When a woman managed to board a Southwest Airlines flight from San Jose, California to Los Angeles without a ticket last week, the real story was, of course, about the security breach. The situation brings up some obvious questions: How could something like this happen in post-9/11 America? Don’t we have better security than this? What if she had been violent? What if she had been a terrorist?
But in this story, there are so many additional details it’s impossible to avoid getting caught up in the human drama at play.
The New York Times reported on this particular woman’s personal history. The 62-year-old woman has no family, has lied in the past about having cancer, and has apparently done this kind of thing several times before, once sneaking onto a plane bound for Hawaii. And she doesn’t seem to have any kind of overarching agenda. Maybe she’s stowing away on planes to demonstrate that U.S. airports need to be more careful. Maybe she wants to take a few trips. Or maybe she’s just mentally unstable.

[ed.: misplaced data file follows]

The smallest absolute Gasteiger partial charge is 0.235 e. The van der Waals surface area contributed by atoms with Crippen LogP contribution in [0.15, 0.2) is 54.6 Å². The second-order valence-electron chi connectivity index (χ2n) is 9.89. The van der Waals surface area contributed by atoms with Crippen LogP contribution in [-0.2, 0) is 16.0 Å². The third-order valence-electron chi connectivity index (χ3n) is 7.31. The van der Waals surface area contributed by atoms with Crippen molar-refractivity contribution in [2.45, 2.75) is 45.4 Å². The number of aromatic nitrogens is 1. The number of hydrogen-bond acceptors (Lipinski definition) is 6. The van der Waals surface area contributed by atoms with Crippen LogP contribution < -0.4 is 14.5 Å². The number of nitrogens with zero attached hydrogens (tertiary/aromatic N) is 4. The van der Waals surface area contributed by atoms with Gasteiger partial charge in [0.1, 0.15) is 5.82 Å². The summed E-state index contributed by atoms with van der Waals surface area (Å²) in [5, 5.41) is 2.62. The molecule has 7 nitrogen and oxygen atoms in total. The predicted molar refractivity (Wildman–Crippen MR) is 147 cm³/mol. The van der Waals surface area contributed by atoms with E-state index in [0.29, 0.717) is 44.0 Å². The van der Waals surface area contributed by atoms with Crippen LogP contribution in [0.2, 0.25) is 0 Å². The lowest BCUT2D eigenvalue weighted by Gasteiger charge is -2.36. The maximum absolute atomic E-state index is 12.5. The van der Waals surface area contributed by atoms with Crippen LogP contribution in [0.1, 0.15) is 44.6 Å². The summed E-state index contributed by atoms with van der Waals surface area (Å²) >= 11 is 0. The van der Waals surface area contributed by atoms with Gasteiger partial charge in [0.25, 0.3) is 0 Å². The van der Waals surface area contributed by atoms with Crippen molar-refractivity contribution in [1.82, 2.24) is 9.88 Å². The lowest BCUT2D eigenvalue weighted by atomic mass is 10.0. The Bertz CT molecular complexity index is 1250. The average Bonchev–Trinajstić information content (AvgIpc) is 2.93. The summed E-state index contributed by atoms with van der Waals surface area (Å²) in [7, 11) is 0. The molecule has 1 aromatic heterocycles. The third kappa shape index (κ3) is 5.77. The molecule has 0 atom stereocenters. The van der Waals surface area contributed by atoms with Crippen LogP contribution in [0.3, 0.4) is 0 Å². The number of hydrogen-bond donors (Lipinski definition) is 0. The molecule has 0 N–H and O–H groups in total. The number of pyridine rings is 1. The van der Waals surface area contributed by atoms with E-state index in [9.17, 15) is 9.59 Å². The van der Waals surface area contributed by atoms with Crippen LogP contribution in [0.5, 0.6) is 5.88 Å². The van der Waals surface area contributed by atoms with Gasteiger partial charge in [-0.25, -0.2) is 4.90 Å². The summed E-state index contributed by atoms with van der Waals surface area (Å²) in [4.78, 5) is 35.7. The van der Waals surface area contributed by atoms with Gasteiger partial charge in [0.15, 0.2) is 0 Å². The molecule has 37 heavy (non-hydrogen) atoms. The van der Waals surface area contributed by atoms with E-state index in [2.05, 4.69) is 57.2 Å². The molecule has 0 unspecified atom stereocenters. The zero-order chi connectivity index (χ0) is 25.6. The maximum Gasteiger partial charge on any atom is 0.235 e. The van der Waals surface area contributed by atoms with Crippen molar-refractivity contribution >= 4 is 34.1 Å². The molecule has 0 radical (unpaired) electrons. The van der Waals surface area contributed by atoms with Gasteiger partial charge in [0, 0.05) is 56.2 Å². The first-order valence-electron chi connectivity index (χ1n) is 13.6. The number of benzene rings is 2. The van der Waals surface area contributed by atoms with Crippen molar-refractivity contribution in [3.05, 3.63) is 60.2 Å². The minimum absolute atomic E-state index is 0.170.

Her motives aside, the security breach is definitely cause for concern. Or is it? According to one airline authority, there wasn’t a security breach at all. Yes, this woman soutgot through certain critical checkpoints. Yes, she made it onto the plane without a ticket. But, it doesn’t really count as a security breach. After all, the screening process ensured she wasn’t carrying prohibited items.
Hmmm. It seems this airline authority is getting caught up in the human drama, too. That’s a convenient way to spin things, but isn’t the stowaway’s mere presence on the plane cause enough for concern (as her subsequent arrest and probation sentence would imply)? And let’s not forget this woman—mild-mannered though she may be—has a criminal past related to her previous stowaway activities.
The details of this particular case make it tempting to downplay what happened. Reports indicate she’s not really a person we need to fear. But the fact is an undocumented person got on a plane and took a flight with other passengers. With that in mind, it doesn’t really matter who that person was later discovered to be. She could have been anyone. She might have been someone else—with a very clearly defined agenda.
Whether it’s labeled a security breach or not, if people can still sneak onto planes there’s a problem. And it calls for tighter security.